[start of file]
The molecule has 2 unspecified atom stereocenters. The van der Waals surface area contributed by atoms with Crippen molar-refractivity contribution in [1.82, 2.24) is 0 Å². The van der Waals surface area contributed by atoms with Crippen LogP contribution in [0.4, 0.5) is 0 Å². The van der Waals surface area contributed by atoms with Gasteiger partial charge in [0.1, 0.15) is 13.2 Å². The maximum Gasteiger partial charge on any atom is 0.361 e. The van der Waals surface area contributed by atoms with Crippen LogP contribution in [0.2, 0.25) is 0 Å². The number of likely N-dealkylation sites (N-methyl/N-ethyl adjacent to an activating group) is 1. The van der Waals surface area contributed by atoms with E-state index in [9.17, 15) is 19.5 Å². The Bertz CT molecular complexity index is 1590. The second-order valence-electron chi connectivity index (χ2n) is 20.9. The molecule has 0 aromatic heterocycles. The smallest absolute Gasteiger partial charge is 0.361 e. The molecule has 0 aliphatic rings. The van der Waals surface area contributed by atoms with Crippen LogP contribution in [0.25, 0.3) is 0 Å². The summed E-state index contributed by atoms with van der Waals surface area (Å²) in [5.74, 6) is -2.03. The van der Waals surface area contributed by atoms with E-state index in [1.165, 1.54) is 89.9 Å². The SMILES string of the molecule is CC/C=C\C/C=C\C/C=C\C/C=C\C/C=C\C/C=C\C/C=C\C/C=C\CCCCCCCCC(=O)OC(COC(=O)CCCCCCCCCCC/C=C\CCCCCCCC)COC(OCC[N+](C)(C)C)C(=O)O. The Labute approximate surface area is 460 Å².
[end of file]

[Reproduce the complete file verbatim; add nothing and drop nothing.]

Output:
The molecule has 2 unspecified atom stereocenters. The van der Waals surface area contributed by atoms with Crippen molar-refractivity contribution in [1.82, 2.24) is 0 Å². The van der Waals surface area contributed by atoms with Crippen LogP contribution in [0.4, 0.5) is 0 Å². The van der Waals surface area contributed by atoms with Gasteiger partial charge in [0.1, 0.15) is 13.2 Å². The maximum Gasteiger partial charge on any atom is 0.361 e. The van der Waals surface area contributed by atoms with Crippen LogP contribution in [0.2, 0.25) is 0 Å². The number of likely N-dealkylation sites (N-methyl/N-ethyl adjacent to an activating group) is 1. The van der Waals surface area contributed by atoms with E-state index in [9.17, 15) is 19.5 Å². The Bertz CT molecular complexity index is 1590. The second-order valence-electron chi connectivity index (χ2n) is 20.9. The molecule has 0 aromatic heterocycles. The smallest absolute Gasteiger partial charge is 0.361 e. The molecule has 0 aliphatic rings. The van der Waals surface area contributed by atoms with Crippen LogP contribution in [0.25, 0.3) is 0 Å². The summed E-state index contributed by atoms with van der Waals surface area (Å²) in [5.74, 6) is -2.03. The van der Waals surface area contributed by atoms with E-state index in [1.165, 1.54) is 89.9 Å². The SMILES string of the molecule is CC/C=C\C/C=C\C/C=C\C/C=C\C/C=C\C/C=C\C/C=C\C/C=C\CCCCCCCCC(=O)OC(COC(=O)CCCCCCCCCCC/C=C\CCCCCCCC)COC(OCC[N+](C)(C)C)C(=O)O. The Labute approximate surface area is 460 Å².